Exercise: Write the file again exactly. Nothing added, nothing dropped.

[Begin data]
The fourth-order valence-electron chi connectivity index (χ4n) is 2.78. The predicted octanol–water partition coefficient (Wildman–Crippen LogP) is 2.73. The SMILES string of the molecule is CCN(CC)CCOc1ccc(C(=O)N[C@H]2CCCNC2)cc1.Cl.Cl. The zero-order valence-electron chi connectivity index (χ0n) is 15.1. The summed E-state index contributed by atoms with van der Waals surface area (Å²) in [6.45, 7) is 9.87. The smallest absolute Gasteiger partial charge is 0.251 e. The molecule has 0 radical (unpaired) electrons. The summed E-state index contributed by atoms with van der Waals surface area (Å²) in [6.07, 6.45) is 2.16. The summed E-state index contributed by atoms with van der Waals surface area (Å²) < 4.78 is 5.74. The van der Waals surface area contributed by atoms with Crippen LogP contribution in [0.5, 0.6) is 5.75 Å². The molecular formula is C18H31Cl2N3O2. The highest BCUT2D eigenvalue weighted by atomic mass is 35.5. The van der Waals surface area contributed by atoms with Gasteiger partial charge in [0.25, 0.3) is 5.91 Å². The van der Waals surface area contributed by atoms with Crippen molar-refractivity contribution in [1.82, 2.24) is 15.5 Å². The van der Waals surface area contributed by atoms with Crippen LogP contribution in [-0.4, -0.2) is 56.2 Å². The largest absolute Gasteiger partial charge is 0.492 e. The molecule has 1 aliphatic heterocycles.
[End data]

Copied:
The fourth-order valence-electron chi connectivity index (χ4n) is 2.78. The predicted octanol–water partition coefficient (Wildman–Crippen LogP) is 2.73. The SMILES string of the molecule is CCN(CC)CCOc1ccc(C(=O)N[C@H]2CCCNC2)cc1.Cl.Cl. The zero-order valence-electron chi connectivity index (χ0n) is 15.1. The summed E-state index contributed by atoms with van der Waals surface area (Å²) in [6.45, 7) is 9.87. The smallest absolute Gasteiger partial charge is 0.251 e. The molecule has 0 radical (unpaired) electrons. The summed E-state index contributed by atoms with van der Waals surface area (Å²) in [6.07, 6.45) is 2.16. The summed E-state index contributed by atoms with van der Waals surface area (Å²) < 4.78 is 5.74. The van der Waals surface area contributed by atoms with Crippen LogP contribution in [0.5, 0.6) is 5.75 Å². The molecular formula is C18H31Cl2N3O2. The highest BCUT2D eigenvalue weighted by atomic mass is 35.5. The van der Waals surface area contributed by atoms with Gasteiger partial charge in [0.25, 0.3) is 5.91 Å². The van der Waals surface area contributed by atoms with Crippen molar-refractivity contribution in [1.82, 2.24) is 15.5 Å². The van der Waals surface area contributed by atoms with Crippen LogP contribution in [-0.4, -0.2) is 56.2 Å². The largest absolute Gasteiger partial charge is 0.492 e. The molecule has 1 aliphatic heterocycles.